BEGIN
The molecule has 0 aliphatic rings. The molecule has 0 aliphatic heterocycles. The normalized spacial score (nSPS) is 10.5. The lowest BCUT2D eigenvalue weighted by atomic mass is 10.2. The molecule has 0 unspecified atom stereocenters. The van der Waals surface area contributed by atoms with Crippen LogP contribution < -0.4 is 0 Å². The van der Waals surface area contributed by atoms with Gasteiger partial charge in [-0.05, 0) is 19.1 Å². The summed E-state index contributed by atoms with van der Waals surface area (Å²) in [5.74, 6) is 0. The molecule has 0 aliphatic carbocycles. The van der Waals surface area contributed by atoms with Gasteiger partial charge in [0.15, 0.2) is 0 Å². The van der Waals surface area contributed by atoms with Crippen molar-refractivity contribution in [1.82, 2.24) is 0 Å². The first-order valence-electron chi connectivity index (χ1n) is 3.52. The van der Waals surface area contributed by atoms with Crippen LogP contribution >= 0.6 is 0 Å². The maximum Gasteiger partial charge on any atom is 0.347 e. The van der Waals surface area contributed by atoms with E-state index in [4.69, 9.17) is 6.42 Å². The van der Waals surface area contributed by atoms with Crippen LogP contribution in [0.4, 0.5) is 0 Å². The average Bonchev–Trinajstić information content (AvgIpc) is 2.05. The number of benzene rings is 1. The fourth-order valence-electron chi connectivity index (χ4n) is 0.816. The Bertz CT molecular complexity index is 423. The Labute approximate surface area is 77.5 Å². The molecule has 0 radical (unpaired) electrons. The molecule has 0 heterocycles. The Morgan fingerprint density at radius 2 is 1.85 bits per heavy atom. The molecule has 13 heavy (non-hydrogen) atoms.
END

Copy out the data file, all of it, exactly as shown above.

The molecule has 0 aliphatic rings. The molecule has 0 aliphatic heterocycles. The normalized spacial score (nSPS) is 10.5. The lowest BCUT2D eigenvalue weighted by atomic mass is 10.2. The molecule has 0 unspecified atom stereocenters. The van der Waals surface area contributed by atoms with Crippen LogP contribution < -0.4 is 0 Å². The van der Waals surface area contributed by atoms with Gasteiger partial charge in [-0.05, 0) is 19.1 Å². The summed E-state index contributed by atoms with van der Waals surface area (Å²) in [5.74, 6) is 0. The molecule has 0 aliphatic carbocycles. The van der Waals surface area contributed by atoms with Gasteiger partial charge in [0.15, 0.2) is 0 Å². The van der Waals surface area contributed by atoms with Crippen molar-refractivity contribution in [1.82, 2.24) is 0 Å². The first-order valence-electron chi connectivity index (χ1n) is 3.52. The van der Waals surface area contributed by atoms with Crippen LogP contribution >= 0.6 is 0 Å². The maximum Gasteiger partial charge on any atom is 0.347 e. The van der Waals surface area contributed by atoms with E-state index in [4.69, 9.17) is 6.42 Å². The van der Waals surface area contributed by atoms with Crippen LogP contribution in [0.4, 0.5) is 0 Å². The average Bonchev–Trinajstić information content (AvgIpc) is 2.05. The number of benzene rings is 1. The fourth-order valence-electron chi connectivity index (χ4n) is 0.816. The Bertz CT molecular complexity index is 423. The Labute approximate surface area is 77.5 Å². The molecule has 0 radical (unpaired) electrons. The molecule has 0 heterocycles. The Morgan fingerprint density at radius 2 is 1.85 bits per heavy atom. The molecule has 13 heavy (non-hydrogen) atoms.